This original photo has no identification written on the back, but remakes of it have been made with a description of the Occidental Hotel on the east side of the square, dated about 1865-1870. However, there are a couple clues that it more likely was taken some time after that.

The first clue is in the 1879 Illustrated Atlas of Bartholomew Co., IN. The map shows four even lots (#5 - #8) on the east side of the square, with Lot #5 on the north end and Lot #8 on the south end. The drawing simply shows a rectangular shaped building on Lot #7, marked as the Willards Hotel.

I have not been able to find any information on the Willards Hotel, but sixteen years later, in the same location, is an L-shaped building on the 1896 Sanborn Map, marked as the Occidental Hotel. The map key describes it as a two-story framed building having a two-story porch in front with a slate or tin roof. There is also a one-story porch on the side and on the back, both with a shingle roof. If you look closely at the building, you can see the second clue. There are no porches visible on the front or side of the building, suggesting the photo was taken prior to this map in 1896.

The 1901 Sanborn map has the same exact description, but the 1910 Sanborn map no longer shows the building at all, as it burned to the ground the year prior. The Columbus Republican, dated 30 Dec. 1909, describes the fire in great detail. It reported the Occidental Hotel, owned by John Gilliland and Jasper Shields, burned and all the contents were destroyed. Two guests who were sleeping upstairs jumped from a 2nd floor window, neither seriously injured. The Hotel Landlord, Frank Boyle, and his family were sleeping downstairs, but all escaped unharmed. The origin of the fire was unknown but believed to have started from an electric wire. The total loss was estimated between $4,000-$5,000. There was no fire department in Hope. So, when the alarm sounded, the citizens of the town rushed from their beds and formed themselves into a bucket brigade. Realizing they weren’t going to save the hotel, they worked on the nearby buildings and were able to save them. This might have been the start of our first fire department as the article concludes, “The destruction of the hotel and its contents has started a movement for the establishment of a fire department for the town, and it is believed that one will be provided in the near future.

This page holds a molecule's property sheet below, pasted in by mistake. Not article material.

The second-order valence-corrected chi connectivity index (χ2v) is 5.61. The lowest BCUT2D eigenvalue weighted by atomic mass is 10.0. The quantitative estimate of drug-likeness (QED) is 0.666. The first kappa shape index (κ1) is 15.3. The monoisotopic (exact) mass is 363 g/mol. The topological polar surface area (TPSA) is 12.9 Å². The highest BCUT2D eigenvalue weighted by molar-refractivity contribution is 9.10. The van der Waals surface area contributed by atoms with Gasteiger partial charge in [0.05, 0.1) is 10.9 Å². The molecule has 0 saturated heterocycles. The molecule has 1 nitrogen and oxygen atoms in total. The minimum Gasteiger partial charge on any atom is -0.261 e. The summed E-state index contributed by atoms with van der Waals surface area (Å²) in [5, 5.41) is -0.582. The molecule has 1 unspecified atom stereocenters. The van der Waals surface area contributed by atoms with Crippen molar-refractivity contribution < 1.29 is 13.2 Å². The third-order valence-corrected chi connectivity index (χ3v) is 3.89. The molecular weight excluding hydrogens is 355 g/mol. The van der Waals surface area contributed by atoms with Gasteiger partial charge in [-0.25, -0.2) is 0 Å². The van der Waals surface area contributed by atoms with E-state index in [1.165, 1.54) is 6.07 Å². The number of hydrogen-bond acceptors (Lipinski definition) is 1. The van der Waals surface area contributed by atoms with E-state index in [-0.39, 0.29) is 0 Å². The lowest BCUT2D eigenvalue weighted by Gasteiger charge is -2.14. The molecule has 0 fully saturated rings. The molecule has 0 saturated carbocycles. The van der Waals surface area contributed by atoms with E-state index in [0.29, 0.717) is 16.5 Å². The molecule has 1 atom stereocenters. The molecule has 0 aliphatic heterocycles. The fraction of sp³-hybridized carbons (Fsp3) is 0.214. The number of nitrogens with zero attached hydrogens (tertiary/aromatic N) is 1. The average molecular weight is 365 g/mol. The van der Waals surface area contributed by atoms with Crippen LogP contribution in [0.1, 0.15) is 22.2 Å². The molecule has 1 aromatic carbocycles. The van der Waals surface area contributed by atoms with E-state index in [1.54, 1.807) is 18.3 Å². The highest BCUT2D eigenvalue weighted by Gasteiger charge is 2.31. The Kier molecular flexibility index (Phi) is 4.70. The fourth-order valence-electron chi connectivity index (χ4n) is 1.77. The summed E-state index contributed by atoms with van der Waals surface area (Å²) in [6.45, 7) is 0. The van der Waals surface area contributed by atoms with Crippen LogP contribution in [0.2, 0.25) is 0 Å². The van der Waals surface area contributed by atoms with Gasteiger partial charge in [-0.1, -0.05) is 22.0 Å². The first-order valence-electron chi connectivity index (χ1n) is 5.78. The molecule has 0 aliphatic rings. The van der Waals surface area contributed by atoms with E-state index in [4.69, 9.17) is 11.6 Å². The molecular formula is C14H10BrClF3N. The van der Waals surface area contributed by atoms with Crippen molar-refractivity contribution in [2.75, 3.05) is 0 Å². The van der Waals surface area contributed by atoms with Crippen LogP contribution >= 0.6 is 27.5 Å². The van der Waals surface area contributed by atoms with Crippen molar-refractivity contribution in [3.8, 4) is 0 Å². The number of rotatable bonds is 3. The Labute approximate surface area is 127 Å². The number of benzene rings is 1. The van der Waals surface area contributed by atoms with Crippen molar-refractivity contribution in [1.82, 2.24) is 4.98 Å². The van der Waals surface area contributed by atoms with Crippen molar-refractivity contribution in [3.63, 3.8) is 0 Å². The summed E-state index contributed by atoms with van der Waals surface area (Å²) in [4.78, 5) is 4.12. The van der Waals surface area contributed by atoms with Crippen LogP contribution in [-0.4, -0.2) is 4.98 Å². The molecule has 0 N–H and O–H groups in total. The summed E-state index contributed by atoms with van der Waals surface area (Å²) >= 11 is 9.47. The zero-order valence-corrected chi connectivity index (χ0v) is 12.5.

The article also states the Occidental was among the oldest buildings in Hope and was built almost a half century ago. This means the Occidental and Willards Hotel were the same building. Since the above photo shows the addition, we can date the photo to sometime after the 1879 Atlas. We can now determine the photo was taken some time between the two maps, 1879-1896.

Among the owners of the Occidental were Joe Wooley, Rausal Shirley, and John Shore. There were a few advertisements and interesting tidbits found in the Hope Republican during 1893-94 when Rausal Shirley was owner. On Aug 31st,1893, the news reported, “Rausal Shirley is moving into the Occidental Hotel this week. He is putting in new furnishing and will give the traveling public first-class accommodations.”

A month later, the news was much more amusing, “The proprietor of the Occidental is sometimes absent minded. Monday morning his wife informed him that meat was needed for breakfast. He hastened to the shop, bought a nice piece, paid for it and returned home leaving the meat lying on the shop counter. No grass grew under his feet when he made the return trip.”

Note by David Webster: As I was reading Kim's excellent article in “The Trail Mix,” published by the Yellow Trail Museum, I was thinking a small hotel or bed & breakfast could do well in Hope again. We have numerous events on the town square, and there are several historic places and others that would hold the interest of guests. They could easily spend much of a day in one of the best small-town museums. Of course, Hope would need to be in the name. Bed & Breakfast of Hope or Hotel of Hope sounds quite inviting!